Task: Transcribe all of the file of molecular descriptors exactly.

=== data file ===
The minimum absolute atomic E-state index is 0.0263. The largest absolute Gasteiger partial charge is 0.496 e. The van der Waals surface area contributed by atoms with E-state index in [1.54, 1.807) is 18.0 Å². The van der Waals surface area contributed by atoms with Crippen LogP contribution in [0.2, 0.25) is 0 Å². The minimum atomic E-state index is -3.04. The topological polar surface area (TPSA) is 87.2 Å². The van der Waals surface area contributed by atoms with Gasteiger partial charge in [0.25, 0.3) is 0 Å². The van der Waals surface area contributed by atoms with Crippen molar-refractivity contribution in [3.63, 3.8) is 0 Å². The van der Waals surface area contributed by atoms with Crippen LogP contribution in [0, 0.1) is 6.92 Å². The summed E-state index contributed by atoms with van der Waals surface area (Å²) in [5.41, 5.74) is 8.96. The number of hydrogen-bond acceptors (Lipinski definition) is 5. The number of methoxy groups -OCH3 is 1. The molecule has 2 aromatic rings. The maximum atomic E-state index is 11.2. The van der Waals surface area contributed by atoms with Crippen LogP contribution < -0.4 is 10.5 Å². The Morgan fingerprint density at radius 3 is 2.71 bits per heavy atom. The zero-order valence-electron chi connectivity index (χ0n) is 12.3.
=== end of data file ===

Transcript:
The minimum absolute atomic E-state index is 0.0263. The largest absolute Gasteiger partial charge is 0.496 e. The van der Waals surface area contributed by atoms with E-state index in [1.54, 1.807) is 18.0 Å². The van der Waals surface area contributed by atoms with Crippen LogP contribution in [0.2, 0.25) is 0 Å². The minimum atomic E-state index is -3.04. The topological polar surface area (TPSA) is 87.2 Å². The van der Waals surface area contributed by atoms with Gasteiger partial charge in [0.25, 0.3) is 0 Å². The van der Waals surface area contributed by atoms with Crippen molar-refractivity contribution in [3.63, 3.8) is 0 Å². The van der Waals surface area contributed by atoms with Crippen LogP contribution in [0, 0.1) is 6.92 Å². The summed E-state index contributed by atoms with van der Waals surface area (Å²) in [5.41, 5.74) is 8.96. The number of hydrogen-bond acceptors (Lipinski definition) is 5. The number of methoxy groups -OCH3 is 1. The molecule has 2 aromatic rings. The maximum atomic E-state index is 11.2. The van der Waals surface area contributed by atoms with Crippen LogP contribution < -0.4 is 10.5 Å². The Morgan fingerprint density at radius 3 is 2.71 bits per heavy atom. The zero-order valence-electron chi connectivity index (χ0n) is 12.3.